“Henrietta! What a wonderful, rounded out character. Living in a "safe area" out on the Devon Coast during World War two, this British housewife tells her story in a series of letters to a childhood friend who is overseas in the military, fighting for Mother England. But Henrietta doesn't only...”see full review » see other reviews »
“Henrietta! What a wonderful, rounded out character. Living in a "safe area" out on the Devon Coast during World War two, this British housewife tells her story in a series of letters to a childhood friend who is overseas in the military, fighting for Mother England. But Henrietta doesn't only tell her own story, it's a sketch of an entire village, trying to go on with life as normal as refugees from London are arriving every day, rations are getting ever tighter and soldiers are doing exercises just around the corner.
This was just delightful. Clever and witty, Henrietta herself is admittedly full of faults and we laugh at her antics - her fear of loud sounds, her stuck-up little dog, her attempts at sewing and cooking. I particularly appreciate that these vignettes were written DURING the war and based on some of the author's own experiences. I found a lot to enjoy in this short work - a fresh and light look at a group of people who are trying to keep their spirits up on the Homefront. ”
“funny but5 not too helpful in writing my own novel. However it does give a flaovor of regular people going on about their lives during war.”Margaret D wrote this review Wednesday, August 24, 2011. ( reply | permalink ) Was this review helpful? Yes | No
“Very funny! Wry and humorous observations from a village in Devon during WWII. Just the antidote to too much Jane Austen! A very quick read, but worthwhile. Charming!
The notes say that Dennys wrote these letters/stories out of a sense of frustration with domestic & rural life. I hope they brought her some relief because they are funny without being mean and show the good side of village life in England during World War II. Some of the other books I've read were more depressing, which has its place and is realistic, but life isn't unremitting misery...is it?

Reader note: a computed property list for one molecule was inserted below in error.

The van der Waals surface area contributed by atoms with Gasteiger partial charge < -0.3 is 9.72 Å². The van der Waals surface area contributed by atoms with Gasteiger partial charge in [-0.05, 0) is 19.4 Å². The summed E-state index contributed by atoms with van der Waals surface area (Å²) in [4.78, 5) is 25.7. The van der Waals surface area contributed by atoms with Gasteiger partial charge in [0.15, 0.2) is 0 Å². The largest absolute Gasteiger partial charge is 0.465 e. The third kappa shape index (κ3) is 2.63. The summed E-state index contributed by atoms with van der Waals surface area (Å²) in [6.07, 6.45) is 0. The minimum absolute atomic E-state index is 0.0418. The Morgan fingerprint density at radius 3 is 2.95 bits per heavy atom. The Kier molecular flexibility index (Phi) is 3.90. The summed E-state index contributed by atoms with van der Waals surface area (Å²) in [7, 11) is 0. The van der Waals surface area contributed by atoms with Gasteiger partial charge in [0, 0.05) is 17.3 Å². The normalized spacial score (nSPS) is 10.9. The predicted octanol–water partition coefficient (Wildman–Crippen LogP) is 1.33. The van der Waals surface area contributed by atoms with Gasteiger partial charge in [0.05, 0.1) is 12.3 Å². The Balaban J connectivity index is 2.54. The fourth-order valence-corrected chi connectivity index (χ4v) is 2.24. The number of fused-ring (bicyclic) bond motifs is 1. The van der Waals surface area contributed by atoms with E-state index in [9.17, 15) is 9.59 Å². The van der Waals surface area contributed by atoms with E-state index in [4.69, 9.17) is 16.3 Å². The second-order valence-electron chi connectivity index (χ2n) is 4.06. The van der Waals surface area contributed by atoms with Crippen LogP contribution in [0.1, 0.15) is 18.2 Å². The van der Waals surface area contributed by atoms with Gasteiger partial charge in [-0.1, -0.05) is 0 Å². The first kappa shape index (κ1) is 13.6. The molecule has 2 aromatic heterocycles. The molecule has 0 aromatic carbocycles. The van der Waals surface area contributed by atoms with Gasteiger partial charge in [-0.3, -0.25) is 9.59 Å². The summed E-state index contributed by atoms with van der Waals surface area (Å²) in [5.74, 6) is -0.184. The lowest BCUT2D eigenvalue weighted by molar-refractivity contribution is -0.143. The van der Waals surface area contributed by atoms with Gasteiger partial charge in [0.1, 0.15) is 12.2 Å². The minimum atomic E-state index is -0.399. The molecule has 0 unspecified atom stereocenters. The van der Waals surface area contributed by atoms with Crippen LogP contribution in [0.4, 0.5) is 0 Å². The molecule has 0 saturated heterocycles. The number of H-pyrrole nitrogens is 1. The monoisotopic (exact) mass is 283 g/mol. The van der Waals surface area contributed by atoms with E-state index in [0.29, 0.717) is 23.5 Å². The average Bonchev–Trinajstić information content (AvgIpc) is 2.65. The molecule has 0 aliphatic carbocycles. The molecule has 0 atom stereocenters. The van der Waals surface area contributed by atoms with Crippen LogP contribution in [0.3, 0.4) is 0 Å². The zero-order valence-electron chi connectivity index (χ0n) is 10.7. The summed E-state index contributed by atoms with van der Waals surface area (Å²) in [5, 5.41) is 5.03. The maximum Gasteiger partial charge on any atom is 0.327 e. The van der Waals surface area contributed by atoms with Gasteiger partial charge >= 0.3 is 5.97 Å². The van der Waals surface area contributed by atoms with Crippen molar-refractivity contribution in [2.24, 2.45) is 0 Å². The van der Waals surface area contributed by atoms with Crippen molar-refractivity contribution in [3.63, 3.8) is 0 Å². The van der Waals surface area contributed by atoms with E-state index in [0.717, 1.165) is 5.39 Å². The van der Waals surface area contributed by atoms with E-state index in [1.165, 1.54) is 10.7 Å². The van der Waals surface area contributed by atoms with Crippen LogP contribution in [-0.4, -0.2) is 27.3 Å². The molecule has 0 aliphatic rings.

PS My favorite Dickensian name is Whinebite.”
“very enjoyable”Juanita S wrote this review Friday, January 21, 2011. ( reply | permalink ) Was this review helpful? Yes | No
“I truly enjoyed this book. The outside is very pretty and fooled me. I had no idea it was going to be such an enjoyment to read this funny book. The entire book reads as several letters wrriten between 1939 and New Year's 1941. If I have one complaint, it is that I wish she had written more, why not the entire war?
The letters are supposed to be addressed to an old friend of Henrietta's that she has grown up with, a soldier named Robert, that serves on the front. She has promised him to not write about the war and burden him with sad things when he obviously is not having too much fun himself. Instead she writes about her daily life in a "safe area" in Devonshire.
Henrietta might have been like the ordinary house wife in those days. She's the wife of a country doctor that is too busy to mind what his wife is up to. Her two children are grown and serving as soldier and nurse. Henrietta tries to be the heroic woman that her country asks her to be but she fails at being brave. She fails most things as a matter of fact. Dig for Victory is one of the things she is supposed to do but how can she when she has no talent for gardening? Through the book she tries her hand at several things and takes all new regulations with stride. Almost longing for invasion or bombs to fall so that she can prove herself. Her hardest hardship is to not get to be in a pretty uniform or feeling useful when everyone else seems to be doing their bit.
It's a funny book, hilarious at times because the village is so full of original characters. I truly recommend this book and I am glad that Bloomsbury has decided to publish old gems like these. They are probably all wholesome. There are several more like this in a sort of series. Readers choose for readers.”